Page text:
When we went out together, my mother made us the stars and the champions. She tossed off rapid, irreverent remarks, urged indulgence out of the most recalcitrant of salesgirls, seduced the most unhaveable of men. She spent money with fuck-you abandon. To walk into a deli with her and order a sandwich was a particular commitment, a willingness to let her own the day.
I've lived apart from my mother since I left for boarding school at fourteen. I called home often then, pressing her voice to my ear, our mutual interest insatiable. She called me from restaurant cloakrooms and lovers' beds, ready to start new rumors. She called from hospitals after back surgery. She phoned from airports, dinner parties and the lobbies of movie theaters in which she stood weeping over a love story. She needed me, she said, to calm her down.
Her sexual allure extended from bartenders and cabdrivers to rock stars, football heroes and anchormen. "He calls me whenever he's in town," she told me of an actor whose name was bigger than any movie he'd starred in. I was eleven, precocious with contempt, and said, "That's too much, I don't believe you." She had him call me that afternoon from his hotel suite while she was there. "Your mother says you don't believe her, Susy." It was obviously him, his famous seduction in each slow syllable. "Susy? You should always believe your mother." I had to admit that now I believed her.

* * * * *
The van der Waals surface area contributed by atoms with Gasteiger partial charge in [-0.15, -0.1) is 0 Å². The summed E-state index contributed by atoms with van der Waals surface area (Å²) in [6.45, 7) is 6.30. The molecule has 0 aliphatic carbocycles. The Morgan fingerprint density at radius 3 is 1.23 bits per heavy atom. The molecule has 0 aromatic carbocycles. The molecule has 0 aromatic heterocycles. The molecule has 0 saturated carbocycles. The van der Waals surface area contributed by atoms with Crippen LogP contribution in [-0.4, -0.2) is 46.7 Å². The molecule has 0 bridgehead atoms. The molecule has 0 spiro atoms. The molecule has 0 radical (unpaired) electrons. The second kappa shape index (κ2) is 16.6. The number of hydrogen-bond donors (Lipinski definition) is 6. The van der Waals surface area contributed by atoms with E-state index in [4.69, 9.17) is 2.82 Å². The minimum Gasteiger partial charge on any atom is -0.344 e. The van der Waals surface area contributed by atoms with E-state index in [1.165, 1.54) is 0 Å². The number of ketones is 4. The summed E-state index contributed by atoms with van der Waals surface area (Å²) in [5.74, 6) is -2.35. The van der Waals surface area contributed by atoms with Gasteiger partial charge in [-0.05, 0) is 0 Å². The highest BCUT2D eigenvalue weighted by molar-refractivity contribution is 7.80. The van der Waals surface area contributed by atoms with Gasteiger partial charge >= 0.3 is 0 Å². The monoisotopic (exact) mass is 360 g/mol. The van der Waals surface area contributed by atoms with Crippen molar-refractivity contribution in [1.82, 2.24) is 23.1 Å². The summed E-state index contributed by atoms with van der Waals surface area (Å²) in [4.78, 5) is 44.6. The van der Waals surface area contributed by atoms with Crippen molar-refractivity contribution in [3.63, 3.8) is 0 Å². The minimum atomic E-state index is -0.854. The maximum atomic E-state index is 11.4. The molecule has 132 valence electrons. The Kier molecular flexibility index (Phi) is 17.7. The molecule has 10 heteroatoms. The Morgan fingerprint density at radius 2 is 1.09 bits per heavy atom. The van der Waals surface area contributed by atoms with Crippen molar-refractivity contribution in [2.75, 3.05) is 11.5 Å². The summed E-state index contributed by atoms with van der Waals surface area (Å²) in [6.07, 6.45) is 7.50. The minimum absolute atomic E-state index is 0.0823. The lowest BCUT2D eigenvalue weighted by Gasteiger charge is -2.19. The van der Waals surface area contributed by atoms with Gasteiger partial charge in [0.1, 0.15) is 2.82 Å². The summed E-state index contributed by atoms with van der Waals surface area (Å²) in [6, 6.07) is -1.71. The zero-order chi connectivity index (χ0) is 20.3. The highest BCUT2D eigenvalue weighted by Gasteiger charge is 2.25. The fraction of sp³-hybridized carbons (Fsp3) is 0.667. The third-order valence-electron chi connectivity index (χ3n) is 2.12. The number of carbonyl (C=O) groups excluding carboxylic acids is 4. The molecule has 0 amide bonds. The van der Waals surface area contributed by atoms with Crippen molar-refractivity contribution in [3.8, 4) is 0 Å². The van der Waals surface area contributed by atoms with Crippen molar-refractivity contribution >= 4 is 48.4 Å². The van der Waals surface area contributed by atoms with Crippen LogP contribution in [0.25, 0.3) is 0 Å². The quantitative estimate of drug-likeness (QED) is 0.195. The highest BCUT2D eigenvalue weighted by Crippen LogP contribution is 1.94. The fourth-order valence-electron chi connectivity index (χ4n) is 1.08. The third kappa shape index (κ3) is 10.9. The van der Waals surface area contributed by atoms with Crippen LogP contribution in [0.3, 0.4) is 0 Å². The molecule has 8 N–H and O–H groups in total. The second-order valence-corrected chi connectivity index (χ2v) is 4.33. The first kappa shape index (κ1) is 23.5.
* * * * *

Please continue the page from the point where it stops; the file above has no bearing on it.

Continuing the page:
One night the following year, touring boarding schools, we took a Cosmo quiz together. We traded the magazine between the motel beds, circling multiple-choice answers on pleasure and technique. She used a pen and I used a pencil so we could tell our answers apart. As I tallied our scores she was restless, up and down, over to the dresser where she had cocaine set out. That admissions guy was cute, didn't I think? She wiped at her gums in the mirror.
"This is weird," I said, nervous. I tried to ignore the tiny smug feeling.
"How'd I do?" She bounced onto her bed.
It was there in the numbers. Her score meant she was a "Shrinking Violet," but I'd aced the test. The magazine called me -- the eighth-grader, desperate for a first French kiss -- "High-Powered Lover."
"I guessed," I said.
"Miss Know-Everything," she said and shut the bathroom door on me. I wanted to erase the pencil marks and give her my answers. I knew she seduced movie stars, even if Cosmo didn't believe her.
While I was pregnant with my first child a friend told me, "Having the baby brought me and my mother a lot closer together. You'll see." This made me uneasy, not just because I was dubious about that intimacy, its conditions; I couldn't explain to my friend that my relationship with my mother had never adhered to predictable guidelines, social models. I didn't have a language for the tangle of being with her. In the insomniac hours near my due date, I phoned Daphne a lot. It was true, pregnancy gave me permission to accept her attention, and we could make each other laugh so easily if I let go. She'd repeat the adventures of young marriage, of having me at nineteen, and I listened with new interest. She seemed to remember everything and told on herself so well. I'd quiet my laugh in the living room, away from my sleeping husband.